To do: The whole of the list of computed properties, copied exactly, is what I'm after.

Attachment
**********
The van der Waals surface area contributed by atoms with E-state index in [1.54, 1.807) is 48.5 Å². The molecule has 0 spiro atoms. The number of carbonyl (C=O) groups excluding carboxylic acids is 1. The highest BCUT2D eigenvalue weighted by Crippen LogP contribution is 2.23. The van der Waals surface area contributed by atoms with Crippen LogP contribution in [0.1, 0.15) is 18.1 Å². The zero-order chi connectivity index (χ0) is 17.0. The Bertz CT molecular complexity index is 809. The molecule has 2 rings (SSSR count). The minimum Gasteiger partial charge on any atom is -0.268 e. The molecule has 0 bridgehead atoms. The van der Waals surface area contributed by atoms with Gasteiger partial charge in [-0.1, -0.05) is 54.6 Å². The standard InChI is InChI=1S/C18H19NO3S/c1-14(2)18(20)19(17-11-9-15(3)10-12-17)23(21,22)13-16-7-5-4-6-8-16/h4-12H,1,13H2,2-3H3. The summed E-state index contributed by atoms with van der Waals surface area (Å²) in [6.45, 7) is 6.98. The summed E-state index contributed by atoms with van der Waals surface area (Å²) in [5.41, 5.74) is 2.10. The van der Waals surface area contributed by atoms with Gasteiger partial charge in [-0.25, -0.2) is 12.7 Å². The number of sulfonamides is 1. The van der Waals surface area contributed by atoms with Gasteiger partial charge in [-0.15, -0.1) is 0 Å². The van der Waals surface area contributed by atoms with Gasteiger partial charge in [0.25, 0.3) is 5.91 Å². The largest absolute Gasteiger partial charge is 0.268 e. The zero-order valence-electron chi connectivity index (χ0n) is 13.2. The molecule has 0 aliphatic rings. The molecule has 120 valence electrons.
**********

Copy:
The van der Waals surface area contributed by atoms with E-state index in [1.54, 1.807) is 48.5 Å². The molecule has 0 spiro atoms. The number of carbonyl (C=O) groups excluding carboxylic acids is 1. The highest BCUT2D eigenvalue weighted by Crippen LogP contribution is 2.23. The van der Waals surface area contributed by atoms with Crippen LogP contribution in [0.1, 0.15) is 18.1 Å². The zero-order chi connectivity index (χ0) is 17.0. The Bertz CT molecular complexity index is 809. The molecule has 2 rings (SSSR count). The minimum Gasteiger partial charge on any atom is -0.268 e. The molecule has 0 bridgehead atoms. The van der Waals surface area contributed by atoms with Gasteiger partial charge in [-0.1, -0.05) is 54.6 Å². The standard InChI is InChI=1S/C18H19NO3S/c1-14(2)18(20)19(17-11-9-15(3)10-12-17)23(21,22)13-16-7-5-4-6-8-16/h4-12H,1,13H2,2-3H3. The summed E-state index contributed by atoms with van der Waals surface area (Å²) in [6.45, 7) is 6.98. The summed E-state index contributed by atoms with van der Waals surface area (Å²) in [5.41, 5.74) is 2.10. The van der Waals surface area contributed by atoms with Gasteiger partial charge in [-0.25, -0.2) is 12.7 Å². The number of sulfonamides is 1. The van der Waals surface area contributed by atoms with Gasteiger partial charge in [-0.15, -0.1) is 0 Å². The van der Waals surface area contributed by atoms with Gasteiger partial charge in [0.25, 0.3) is 5.91 Å². The largest absolute Gasteiger partial charge is 0.268 e. The zero-order valence-electron chi connectivity index (χ0n) is 13.2. The molecule has 0 aliphatic rings. The molecule has 120 valence electrons.